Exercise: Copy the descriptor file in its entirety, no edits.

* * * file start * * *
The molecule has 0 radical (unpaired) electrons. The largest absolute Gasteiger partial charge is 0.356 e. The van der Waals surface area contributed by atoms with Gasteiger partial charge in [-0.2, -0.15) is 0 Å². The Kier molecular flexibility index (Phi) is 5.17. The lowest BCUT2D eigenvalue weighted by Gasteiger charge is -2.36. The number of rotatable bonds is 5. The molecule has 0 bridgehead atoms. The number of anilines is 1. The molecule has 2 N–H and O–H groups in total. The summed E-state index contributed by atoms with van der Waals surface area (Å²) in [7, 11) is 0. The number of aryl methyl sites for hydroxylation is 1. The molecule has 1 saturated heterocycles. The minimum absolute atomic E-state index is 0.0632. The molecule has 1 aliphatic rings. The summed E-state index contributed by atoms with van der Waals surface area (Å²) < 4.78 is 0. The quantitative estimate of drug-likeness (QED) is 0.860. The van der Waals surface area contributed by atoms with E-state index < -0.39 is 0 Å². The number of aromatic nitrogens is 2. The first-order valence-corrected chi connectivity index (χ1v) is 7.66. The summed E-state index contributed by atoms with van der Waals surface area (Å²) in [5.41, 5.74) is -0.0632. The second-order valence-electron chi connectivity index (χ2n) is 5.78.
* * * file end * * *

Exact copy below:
The molecule has 0 radical (unpaired) electrons. The largest absolute Gasteiger partial charge is 0.356 e. The van der Waals surface area contributed by atoms with Gasteiger partial charge in [-0.2, -0.15) is 0 Å². The Kier molecular flexibility index (Phi) is 5.17. The lowest BCUT2D eigenvalue weighted by Gasteiger charge is -2.36. The number of rotatable bonds is 5. The molecule has 0 bridgehead atoms. The number of anilines is 1. The molecule has 2 N–H and O–H groups in total. The summed E-state index contributed by atoms with van der Waals surface area (Å²) in [7, 11) is 0. The number of aryl methyl sites for hydroxylation is 1. The molecule has 1 saturated heterocycles. The minimum absolute atomic E-state index is 0.0632. The molecule has 1 aliphatic rings. The summed E-state index contributed by atoms with van der Waals surface area (Å²) < 4.78 is 0. The quantitative estimate of drug-likeness (QED) is 0.860. The van der Waals surface area contributed by atoms with E-state index < -0.39 is 0 Å². The number of aromatic nitrogens is 2. The first-order valence-corrected chi connectivity index (χ1v) is 7.66. The summed E-state index contributed by atoms with van der Waals surface area (Å²) in [5.41, 5.74) is -0.0632. The second-order valence-electron chi connectivity index (χ2n) is 5.78.